Beluga is hoping to be awarded its own Aircraft Operator Certificate (AOC) in October, reports HLPFI’s sister publication, DVZ.

Airbus Beluga ST hoping for AOC in October

At the Air Cargo Conference in Frankfurt, Airbus Beluga Transport managing director Benoit Lemonnier explained how the company would grow its commercial business. The first step is achieving its own AOC and then adding more loading platforms.

At present, the company has loading platforms set up in six locations: three in Asia and North America and three in Marseille and Toulouse. By 2026, the carrier wants to position up to 20 of these container-deployable units at strategically important locations around the globe.

In the coming year, three mobile units will also be put into service that can be carried onboard the aircraft. These loaders can be used for cargo up to 12 m long and 23 tonnes in weight.

Beluga Transport is being set up as a fully dedicated Airbus subsidiary to operate and market five BelugaST freighters, which until 2021 were used to carry aircraft parts for Airbus. With Airbus Beluga Transport waiting in the wings, some of the ST freighters have been operated on a commercial basis by Airbus’ internal airline, Airbus Transport International (ATI), and marketed by Airbus Customer Services.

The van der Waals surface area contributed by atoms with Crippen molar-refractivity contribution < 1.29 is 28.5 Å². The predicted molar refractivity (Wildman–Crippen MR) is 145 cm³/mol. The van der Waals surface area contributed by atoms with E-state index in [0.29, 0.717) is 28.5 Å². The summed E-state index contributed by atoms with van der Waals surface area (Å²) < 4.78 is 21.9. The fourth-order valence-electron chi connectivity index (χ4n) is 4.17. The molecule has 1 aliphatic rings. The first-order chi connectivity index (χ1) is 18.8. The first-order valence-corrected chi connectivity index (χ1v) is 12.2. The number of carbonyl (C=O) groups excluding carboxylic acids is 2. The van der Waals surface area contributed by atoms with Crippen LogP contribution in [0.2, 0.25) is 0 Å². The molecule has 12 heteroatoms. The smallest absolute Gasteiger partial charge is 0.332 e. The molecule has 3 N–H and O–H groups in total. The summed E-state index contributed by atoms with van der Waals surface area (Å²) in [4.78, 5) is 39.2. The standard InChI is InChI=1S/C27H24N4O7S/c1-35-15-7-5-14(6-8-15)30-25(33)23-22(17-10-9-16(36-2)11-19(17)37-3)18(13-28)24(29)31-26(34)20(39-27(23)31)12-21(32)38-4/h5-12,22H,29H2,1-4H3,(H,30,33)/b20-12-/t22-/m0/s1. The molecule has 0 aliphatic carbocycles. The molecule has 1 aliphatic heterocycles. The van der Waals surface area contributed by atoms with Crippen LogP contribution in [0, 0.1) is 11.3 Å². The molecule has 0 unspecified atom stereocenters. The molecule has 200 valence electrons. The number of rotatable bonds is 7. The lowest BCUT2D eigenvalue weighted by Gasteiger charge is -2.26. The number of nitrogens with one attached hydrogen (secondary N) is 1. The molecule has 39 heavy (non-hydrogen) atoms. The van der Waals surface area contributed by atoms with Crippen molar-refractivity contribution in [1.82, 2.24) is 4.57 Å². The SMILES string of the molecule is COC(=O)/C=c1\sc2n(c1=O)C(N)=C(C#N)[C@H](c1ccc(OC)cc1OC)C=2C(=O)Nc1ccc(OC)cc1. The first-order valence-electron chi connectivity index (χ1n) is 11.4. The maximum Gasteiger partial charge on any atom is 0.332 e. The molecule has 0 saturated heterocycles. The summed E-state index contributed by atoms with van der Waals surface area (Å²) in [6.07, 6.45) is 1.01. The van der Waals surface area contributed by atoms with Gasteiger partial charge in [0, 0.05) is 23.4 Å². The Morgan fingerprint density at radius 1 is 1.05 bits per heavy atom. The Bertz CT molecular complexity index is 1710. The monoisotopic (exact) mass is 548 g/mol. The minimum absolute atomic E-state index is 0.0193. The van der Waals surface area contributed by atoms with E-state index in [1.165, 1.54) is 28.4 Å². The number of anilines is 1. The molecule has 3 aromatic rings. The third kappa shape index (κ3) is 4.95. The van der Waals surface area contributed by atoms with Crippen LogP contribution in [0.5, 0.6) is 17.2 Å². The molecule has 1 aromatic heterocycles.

A BelugaST has a maximum payload of 40 tonnes, but its unique selling point is the largest cross-section of any aircraft, with a cargo bay measuring 7.1 m high, 6.7 m wide and 39 m long – opening up new possibilities for shippers wanting to move large items by air.

The aircraft are available to the military sector, for example for the transport of helicopters but other industries could also use them, said Lemonnier – such as the aviation sector, the oil and gas industry, mechanical engineering, or the automotive industry.

Lemonnier added that the launch of Beluga Transport comes against the background of the Russian war against Ukraine, which has seen the Antonov freighters operated by the Russian Volga-Dnepr Group withdrawn from the market due to sanctions. “The capacity for transporting oversized freight is limited accordingly,” said Lemonnier.

Airbus has been replacing its BelugaST aircraft with six new BelugaXLs based on the larger A330-200 platform.